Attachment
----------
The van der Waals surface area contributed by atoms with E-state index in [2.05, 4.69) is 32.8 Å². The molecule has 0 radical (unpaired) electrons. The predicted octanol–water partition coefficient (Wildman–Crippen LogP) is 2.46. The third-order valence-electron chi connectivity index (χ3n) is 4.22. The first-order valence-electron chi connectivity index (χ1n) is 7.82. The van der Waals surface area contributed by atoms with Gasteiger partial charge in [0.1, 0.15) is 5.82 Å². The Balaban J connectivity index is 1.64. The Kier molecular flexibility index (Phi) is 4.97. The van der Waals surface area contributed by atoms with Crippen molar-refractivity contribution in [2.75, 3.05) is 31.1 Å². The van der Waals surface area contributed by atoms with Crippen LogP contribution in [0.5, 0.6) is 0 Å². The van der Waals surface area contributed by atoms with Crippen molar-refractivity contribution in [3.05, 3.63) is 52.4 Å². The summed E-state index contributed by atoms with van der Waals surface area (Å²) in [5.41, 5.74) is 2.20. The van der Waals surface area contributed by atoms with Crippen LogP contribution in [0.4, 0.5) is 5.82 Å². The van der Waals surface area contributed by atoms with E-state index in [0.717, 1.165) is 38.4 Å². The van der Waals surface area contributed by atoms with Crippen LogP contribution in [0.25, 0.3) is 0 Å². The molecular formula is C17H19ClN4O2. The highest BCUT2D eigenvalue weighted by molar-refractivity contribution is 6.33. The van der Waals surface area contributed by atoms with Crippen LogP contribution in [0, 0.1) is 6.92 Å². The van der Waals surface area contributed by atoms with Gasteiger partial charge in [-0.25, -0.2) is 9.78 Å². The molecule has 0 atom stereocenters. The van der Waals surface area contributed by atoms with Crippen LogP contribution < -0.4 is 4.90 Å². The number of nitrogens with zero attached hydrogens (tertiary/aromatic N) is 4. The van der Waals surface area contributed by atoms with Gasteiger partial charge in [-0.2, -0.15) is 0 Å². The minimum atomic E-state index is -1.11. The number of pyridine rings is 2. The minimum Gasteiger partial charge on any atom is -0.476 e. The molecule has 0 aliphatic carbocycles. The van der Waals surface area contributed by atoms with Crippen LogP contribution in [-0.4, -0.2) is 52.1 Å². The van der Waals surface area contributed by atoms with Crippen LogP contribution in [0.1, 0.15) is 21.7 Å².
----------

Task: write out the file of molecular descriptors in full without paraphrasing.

The van der Waals surface area contributed by atoms with E-state index in [2.05, 4.69) is 32.8 Å². The molecule has 0 radical (unpaired) electrons. The predicted octanol–water partition coefficient (Wildman–Crippen LogP) is 2.46. The third-order valence-electron chi connectivity index (χ3n) is 4.22. The first-order valence-electron chi connectivity index (χ1n) is 7.82. The van der Waals surface area contributed by atoms with Gasteiger partial charge in [0.1, 0.15) is 5.82 Å². The Balaban J connectivity index is 1.64. The Kier molecular flexibility index (Phi) is 4.97. The van der Waals surface area contributed by atoms with Crippen molar-refractivity contribution in [2.75, 3.05) is 31.1 Å². The van der Waals surface area contributed by atoms with Crippen LogP contribution in [0.5, 0.6) is 0 Å². The van der Waals surface area contributed by atoms with Crippen molar-refractivity contribution in [3.05, 3.63) is 52.4 Å². The summed E-state index contributed by atoms with van der Waals surface area (Å²) in [5.41, 5.74) is 2.20. The van der Waals surface area contributed by atoms with Crippen LogP contribution in [0.4, 0.5) is 5.82 Å². The van der Waals surface area contributed by atoms with E-state index in [0.717, 1.165) is 38.4 Å². The van der Waals surface area contributed by atoms with Crippen LogP contribution in [0.25, 0.3) is 0 Å². The molecular formula is C17H19ClN4O2. The highest BCUT2D eigenvalue weighted by molar-refractivity contribution is 6.33. The van der Waals surface area contributed by atoms with Crippen LogP contribution in [0, 0.1) is 6.92 Å². The van der Waals surface area contributed by atoms with Gasteiger partial charge in [-0.25, -0.2) is 9.78 Å². The molecule has 0 atom stereocenters. The van der Waals surface area contributed by atoms with Crippen LogP contribution < -0.4 is 4.90 Å². The number of nitrogens with zero attached hydrogens (tertiary/aromatic N) is 4. The van der Waals surface area contributed by atoms with Gasteiger partial charge in [-0.2, -0.15) is 0 Å². The minimum atomic E-state index is -1.11. The number of pyridine rings is 2. The minimum Gasteiger partial charge on any atom is -0.476 e. The molecule has 0 aliphatic carbocycles. The van der Waals surface area contributed by atoms with Crippen LogP contribution in [-0.4, -0.2) is 52.1 Å². The van der Waals surface area contributed by atoms with Crippen LogP contribution in [0.1, 0.15) is 21.7 Å².